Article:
Daily PrEP

This involves taking the medication daily.

For vaginal sex, you will need to have taken the medication for at least 2 weeks for the appropriate level of protection to be achieved.

With anal sex, you can take a double dose 24 hours before the sexual event and continue at a one a day dose thereafter. After one week at the one a day dose, you can take the medication on 4 days of the week and retain adequate protection for anal sex. Please note that this regimen is NOT appropriate for vaginal sex. The 4 days a week regimen is called “the Ts and Ss” as it is taken on Tuesday, Thursday, Saturday and Sunday.

Events-based Dosing (EBD)

This dosing regimen is for anal sex only. You take a double dose around 24 hours prior to the encounter and one pill a day 24 hours after the event and one 48 hours after the event. If you have multiple sexual encounters then you must ensure that you continue on the one dose a day until you have 2 sex-free days.

EBD is not suitable for someone who has an active Hepatitis B infection. Only the daily dosing regimen must be used in these cases. Please note that The Online Clinic will not prescribe PrEP for any patient with an active Hepatitis B infection.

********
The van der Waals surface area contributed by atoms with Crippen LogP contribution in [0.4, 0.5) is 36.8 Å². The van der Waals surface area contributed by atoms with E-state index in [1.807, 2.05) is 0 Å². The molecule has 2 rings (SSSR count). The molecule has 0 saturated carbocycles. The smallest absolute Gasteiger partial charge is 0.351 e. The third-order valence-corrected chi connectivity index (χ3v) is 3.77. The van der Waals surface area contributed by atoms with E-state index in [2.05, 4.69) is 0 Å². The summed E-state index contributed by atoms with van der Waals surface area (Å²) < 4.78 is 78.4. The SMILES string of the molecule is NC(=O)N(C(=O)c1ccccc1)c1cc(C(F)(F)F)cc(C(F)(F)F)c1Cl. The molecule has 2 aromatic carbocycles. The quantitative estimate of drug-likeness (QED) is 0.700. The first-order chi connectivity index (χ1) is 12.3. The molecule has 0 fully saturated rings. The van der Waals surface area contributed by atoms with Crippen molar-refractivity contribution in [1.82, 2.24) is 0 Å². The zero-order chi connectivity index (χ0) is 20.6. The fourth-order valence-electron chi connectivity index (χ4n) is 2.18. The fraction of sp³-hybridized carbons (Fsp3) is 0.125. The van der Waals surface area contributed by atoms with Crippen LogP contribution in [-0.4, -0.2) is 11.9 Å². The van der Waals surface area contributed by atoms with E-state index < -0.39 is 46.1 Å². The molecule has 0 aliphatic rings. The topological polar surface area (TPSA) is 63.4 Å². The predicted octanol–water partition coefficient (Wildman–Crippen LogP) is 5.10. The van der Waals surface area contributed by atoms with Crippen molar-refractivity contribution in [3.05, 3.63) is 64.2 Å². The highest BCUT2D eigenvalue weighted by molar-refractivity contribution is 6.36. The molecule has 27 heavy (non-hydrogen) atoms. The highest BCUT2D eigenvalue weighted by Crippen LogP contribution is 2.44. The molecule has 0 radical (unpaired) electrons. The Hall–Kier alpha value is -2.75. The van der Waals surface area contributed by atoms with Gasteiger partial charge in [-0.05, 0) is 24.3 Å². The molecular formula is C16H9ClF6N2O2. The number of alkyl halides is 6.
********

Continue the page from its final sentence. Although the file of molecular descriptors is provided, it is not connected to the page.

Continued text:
Holiday PrEP

If you are planning a holiday where you may experience a higher level of sexual activity then you can take a daily dose for 7 days prior to the holiday, a daily dose for the duration of the holiday (at least 7 days) and then every day for 7 days after you return home. This regimen is appropriate for anal and vaginal sex.

If you want to change your dosing regimen, we can provide specific advice around that.

PrEP Side Effects

As with all medications, PrEP can cause side effects but most people do not get any side effects at all. Side effects experienced by some patients include:

  • Nausea
  • Headache
  • Bloating
  • Diarrhoea

PrEP can rarely cause a reduction in kidney function and a reduction in bone density. The Online Clinic will monitor your renal function while on treatment and we will not prescribe for patients who have other risk factors for osteoporosis (reduction in bone density).

Testing

The Online Clinic will arrange tests prior to initiating you on PrEP. These tests will be used to establish that PrEP is safe for you. We will test your renal function, your HIV status and whether you have Hepatitis B. We will also check for other STIs.

Every 3 months we will check you for HIV and other STIs. We will also check your urine for protein, to ensure that your kidneys are continuing to function properly.

Every 12 months we will check your renal function using a blood sample.

Free Online Assessment Quick and Without Obligation
Notice: Please be aware (cancel)
The Online Clinic is not currently prescribing PrEP. This service will be launched at the end of November.
PrEP